It is my hope that the ASB Classic will set the tone for a great year of women’s tennis in 2014!
By Thaddeus McCarthy
As I will be covering the ASB Classic in New Zealand for you all , I thought that now would be a good time to give you a rundown of what’s in store.
The tournament will run from the 30th of December, and the final will be played on the 4th of January. Current world no. 5 Agnieszka Radwanska is the reigning champion, but unfortunately will not be defending her title this year. The two big names that will grace the first event of our 11 month season will be Ana Ivanovic and Venus Williams, both former number 1’s and Grand Slam winners. Venus is undoubtedly the bigger name of these two. Sister of Serena, 7-time Grand Slam Winner, 44 career titles and arguably the main reason why women get equal pay today. It is for this last reason that I have requested an interview with her. If I manage to get one, I will be sure to let you all know how it goes. Ana Ivanovic won the 2008 French title, and 11 career titles. She has had many struggles since then, dropping to No. 65, but she has since gone back up to No. 16. It will be one of the main interests of the tournament will be to see if she can regain some of her No. 1 form. Ana will arguably be the most keenly watched player, particularly amongst the boys, as she is definitely one of the better looking females’ on tour.
Some other very recognizable names include young Laura Robson from Great Britain, Yanina Wickmayer, Lucie Safarova, and Julia Georges. The latter three are all former top 20 players, and are seeking to regain some of their earlier form. Laura Robson is a promising teenager, and did reach a WTA final in 2012 in China. The expectations for her, mostly as she is the top ranked British female, are very high. Personally I like her playing style, and being a similarly tall individual, I hope she does well. Julia Georges is another tall player, who’s a big hitter and uses lots of top spin. Along with Ana she is another popular player on tour.
Players who I have requested interviews with, include (obviously) Venus, Yanina, New Zealander Marina Erakovic, and Spaniard Garbine Muguruza. With Venus I will talk about gender equality in tennis, and by extension, in sports in general. She was instrumental in getting equal pay for women at the French and Wimbledon, as it was her essay which eventually swayed the debate. With Garbine I will (hopefully) discuss with her about the development of younger players in Spain, and how they are working to continue producing quality. Following on from this I will talk with Marina about the development of the game in New Zealand, and how we can start to emulate countries (such as Spain) in producing some more tennis stars. My talk with Yanina will be about how she plans to return to (near) the top of the game. If I manage to get an interview with Ana, my chat would be on the same topic.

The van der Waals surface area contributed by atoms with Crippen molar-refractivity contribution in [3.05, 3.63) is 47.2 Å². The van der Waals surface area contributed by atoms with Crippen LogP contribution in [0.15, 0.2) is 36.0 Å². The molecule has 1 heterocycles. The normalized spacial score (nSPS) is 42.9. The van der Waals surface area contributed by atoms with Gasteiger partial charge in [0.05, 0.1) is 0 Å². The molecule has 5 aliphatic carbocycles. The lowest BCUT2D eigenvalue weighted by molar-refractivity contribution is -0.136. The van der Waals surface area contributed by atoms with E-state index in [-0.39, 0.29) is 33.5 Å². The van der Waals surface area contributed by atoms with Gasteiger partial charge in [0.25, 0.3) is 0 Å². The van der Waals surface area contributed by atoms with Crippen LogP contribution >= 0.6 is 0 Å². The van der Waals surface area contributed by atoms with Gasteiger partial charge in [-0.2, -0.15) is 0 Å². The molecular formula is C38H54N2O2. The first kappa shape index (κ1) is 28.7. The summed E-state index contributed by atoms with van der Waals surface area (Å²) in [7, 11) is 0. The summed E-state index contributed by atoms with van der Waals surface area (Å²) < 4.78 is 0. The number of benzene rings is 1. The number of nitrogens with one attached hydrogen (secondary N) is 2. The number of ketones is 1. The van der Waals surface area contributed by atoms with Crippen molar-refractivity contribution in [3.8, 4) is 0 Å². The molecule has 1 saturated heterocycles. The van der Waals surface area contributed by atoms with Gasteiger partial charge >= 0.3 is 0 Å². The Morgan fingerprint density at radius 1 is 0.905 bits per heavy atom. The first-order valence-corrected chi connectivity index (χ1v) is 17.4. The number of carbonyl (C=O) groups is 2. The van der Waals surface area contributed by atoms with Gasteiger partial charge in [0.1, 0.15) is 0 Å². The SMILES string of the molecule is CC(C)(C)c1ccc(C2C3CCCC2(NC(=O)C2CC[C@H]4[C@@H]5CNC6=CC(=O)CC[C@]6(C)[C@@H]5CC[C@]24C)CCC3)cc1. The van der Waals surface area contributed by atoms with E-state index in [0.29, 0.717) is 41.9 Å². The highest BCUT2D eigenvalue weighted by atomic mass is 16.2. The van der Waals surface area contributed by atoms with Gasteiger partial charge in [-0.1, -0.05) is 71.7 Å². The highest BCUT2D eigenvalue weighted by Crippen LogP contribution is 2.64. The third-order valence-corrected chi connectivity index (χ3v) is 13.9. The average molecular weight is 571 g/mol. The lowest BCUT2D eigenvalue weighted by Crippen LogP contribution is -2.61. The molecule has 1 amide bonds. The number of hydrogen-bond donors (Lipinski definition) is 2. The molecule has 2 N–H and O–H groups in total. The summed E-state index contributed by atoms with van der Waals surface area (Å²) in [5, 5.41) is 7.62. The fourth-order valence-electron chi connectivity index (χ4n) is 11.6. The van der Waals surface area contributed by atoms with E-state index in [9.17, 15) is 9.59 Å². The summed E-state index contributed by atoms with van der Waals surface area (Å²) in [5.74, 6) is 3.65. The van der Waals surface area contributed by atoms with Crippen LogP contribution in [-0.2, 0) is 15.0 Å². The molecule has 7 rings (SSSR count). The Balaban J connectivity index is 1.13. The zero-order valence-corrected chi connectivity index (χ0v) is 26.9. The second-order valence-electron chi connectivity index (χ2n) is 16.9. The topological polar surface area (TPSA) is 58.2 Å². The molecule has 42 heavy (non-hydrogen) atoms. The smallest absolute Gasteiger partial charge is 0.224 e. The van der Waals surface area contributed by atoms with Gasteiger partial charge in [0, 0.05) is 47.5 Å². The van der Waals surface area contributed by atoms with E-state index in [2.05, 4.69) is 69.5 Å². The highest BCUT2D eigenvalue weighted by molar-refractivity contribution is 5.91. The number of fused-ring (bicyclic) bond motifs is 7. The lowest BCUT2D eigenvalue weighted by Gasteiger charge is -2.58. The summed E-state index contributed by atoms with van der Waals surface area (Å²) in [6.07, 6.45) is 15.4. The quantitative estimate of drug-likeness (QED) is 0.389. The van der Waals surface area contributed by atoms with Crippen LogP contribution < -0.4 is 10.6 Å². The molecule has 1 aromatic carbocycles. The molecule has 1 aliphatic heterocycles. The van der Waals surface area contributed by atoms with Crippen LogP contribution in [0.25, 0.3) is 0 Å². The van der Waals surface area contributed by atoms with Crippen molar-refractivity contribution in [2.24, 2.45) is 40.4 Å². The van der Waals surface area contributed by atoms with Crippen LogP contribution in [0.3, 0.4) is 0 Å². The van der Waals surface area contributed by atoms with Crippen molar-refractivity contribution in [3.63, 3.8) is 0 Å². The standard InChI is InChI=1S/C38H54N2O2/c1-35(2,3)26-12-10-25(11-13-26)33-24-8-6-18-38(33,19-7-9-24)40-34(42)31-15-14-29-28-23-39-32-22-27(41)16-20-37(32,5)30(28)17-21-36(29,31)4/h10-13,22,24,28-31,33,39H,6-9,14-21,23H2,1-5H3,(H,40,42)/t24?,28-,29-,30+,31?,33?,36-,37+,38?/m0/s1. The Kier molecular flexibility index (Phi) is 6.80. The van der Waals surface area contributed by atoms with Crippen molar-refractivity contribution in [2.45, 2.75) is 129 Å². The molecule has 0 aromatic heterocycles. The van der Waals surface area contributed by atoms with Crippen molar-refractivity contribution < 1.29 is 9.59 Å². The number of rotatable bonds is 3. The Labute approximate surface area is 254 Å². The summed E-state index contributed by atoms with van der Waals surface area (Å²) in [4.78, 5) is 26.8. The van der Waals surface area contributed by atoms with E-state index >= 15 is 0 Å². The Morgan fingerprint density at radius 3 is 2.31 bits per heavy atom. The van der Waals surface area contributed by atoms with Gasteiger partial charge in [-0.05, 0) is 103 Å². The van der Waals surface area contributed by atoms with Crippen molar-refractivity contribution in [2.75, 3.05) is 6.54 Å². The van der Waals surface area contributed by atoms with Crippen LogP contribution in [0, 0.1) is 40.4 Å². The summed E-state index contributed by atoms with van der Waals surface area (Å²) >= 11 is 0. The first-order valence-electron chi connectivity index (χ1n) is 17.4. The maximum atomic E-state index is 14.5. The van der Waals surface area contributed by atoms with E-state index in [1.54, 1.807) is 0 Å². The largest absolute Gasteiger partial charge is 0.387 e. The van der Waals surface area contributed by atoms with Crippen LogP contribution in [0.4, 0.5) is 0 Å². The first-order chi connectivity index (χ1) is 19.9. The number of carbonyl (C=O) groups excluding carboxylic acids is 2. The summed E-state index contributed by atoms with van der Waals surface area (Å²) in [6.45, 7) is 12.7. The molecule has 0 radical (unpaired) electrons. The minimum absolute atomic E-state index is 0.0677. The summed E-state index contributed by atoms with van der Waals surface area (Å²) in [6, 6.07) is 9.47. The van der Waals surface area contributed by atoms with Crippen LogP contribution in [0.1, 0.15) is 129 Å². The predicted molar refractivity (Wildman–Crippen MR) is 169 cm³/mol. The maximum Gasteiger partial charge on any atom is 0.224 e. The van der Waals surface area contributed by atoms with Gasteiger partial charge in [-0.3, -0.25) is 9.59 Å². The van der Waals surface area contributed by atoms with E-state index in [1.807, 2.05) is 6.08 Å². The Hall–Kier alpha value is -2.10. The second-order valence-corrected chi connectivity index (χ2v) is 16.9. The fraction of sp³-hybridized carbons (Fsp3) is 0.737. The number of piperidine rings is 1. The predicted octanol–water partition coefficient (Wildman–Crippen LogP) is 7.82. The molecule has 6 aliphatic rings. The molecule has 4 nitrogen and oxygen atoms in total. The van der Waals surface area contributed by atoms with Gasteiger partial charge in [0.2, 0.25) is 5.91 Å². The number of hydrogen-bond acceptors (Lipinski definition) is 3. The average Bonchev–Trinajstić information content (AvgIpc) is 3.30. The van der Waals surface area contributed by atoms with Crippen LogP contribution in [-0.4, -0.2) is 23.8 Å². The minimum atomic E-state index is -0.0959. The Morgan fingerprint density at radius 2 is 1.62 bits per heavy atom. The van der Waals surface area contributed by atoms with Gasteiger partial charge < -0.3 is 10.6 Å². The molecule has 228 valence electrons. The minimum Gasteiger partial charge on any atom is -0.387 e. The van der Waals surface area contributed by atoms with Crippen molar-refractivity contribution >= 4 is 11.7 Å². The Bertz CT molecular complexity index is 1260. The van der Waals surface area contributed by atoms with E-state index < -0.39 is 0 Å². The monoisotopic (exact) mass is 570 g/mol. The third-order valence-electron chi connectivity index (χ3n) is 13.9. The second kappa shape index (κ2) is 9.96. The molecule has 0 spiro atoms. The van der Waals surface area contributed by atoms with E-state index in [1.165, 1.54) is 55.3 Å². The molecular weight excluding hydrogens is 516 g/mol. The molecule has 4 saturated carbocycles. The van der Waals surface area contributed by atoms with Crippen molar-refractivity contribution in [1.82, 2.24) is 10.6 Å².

Well, that’s the end of my discussion today; I would appreciate any suggestions you guys may have in regard to interview topics.
WASHINGTON, D.C. – By 16, she was a top 10 junior player in the world. Only three years later, she took the WTA Tour by storm, reaching the quarterfinals of the French Open en route taking out two top 10 players.
Romanian Sorana Cirstea is a seasoned tennis veteran despite being only 23-years-old. Her time in juniors combined with her quick ascension in the pro ranks primed her to succeed for years to come. But her good initial results in 2009 were clouded by injury and letdowns. It would be three more years before she found her best tennis and a ranking to go with it. Just last month, she reached her career-high ranking of world No. 22.
After her semifinal appearance in Stanford over the weekend, Cirstea had a quick turnaround into the humidity of Washington, D.C. to play in her first Citi Open tournament.
Following her first round win over Lesia Tsurenko, I chatted with the friendly, engaging Cirstea about the tough time her injury presented her with and how she bounced back, as well as her close friendship with Ana Ivanovic.
What is your most memorable moment on court?
Probably it would be when I won Orange Bowl when I was 13 because I was such a kid. Now, I’ve become a little more mature towards everything. I don’t get that excited or that down anymore. But when I was a kid, I was so excited. I felt like I could move mountains when I won the Orange Bowl. It was just pure euphoria. I think I will never experience that kind of feeling. That moment was one of the most important for me, and from there on (tennis) started to become a proper career.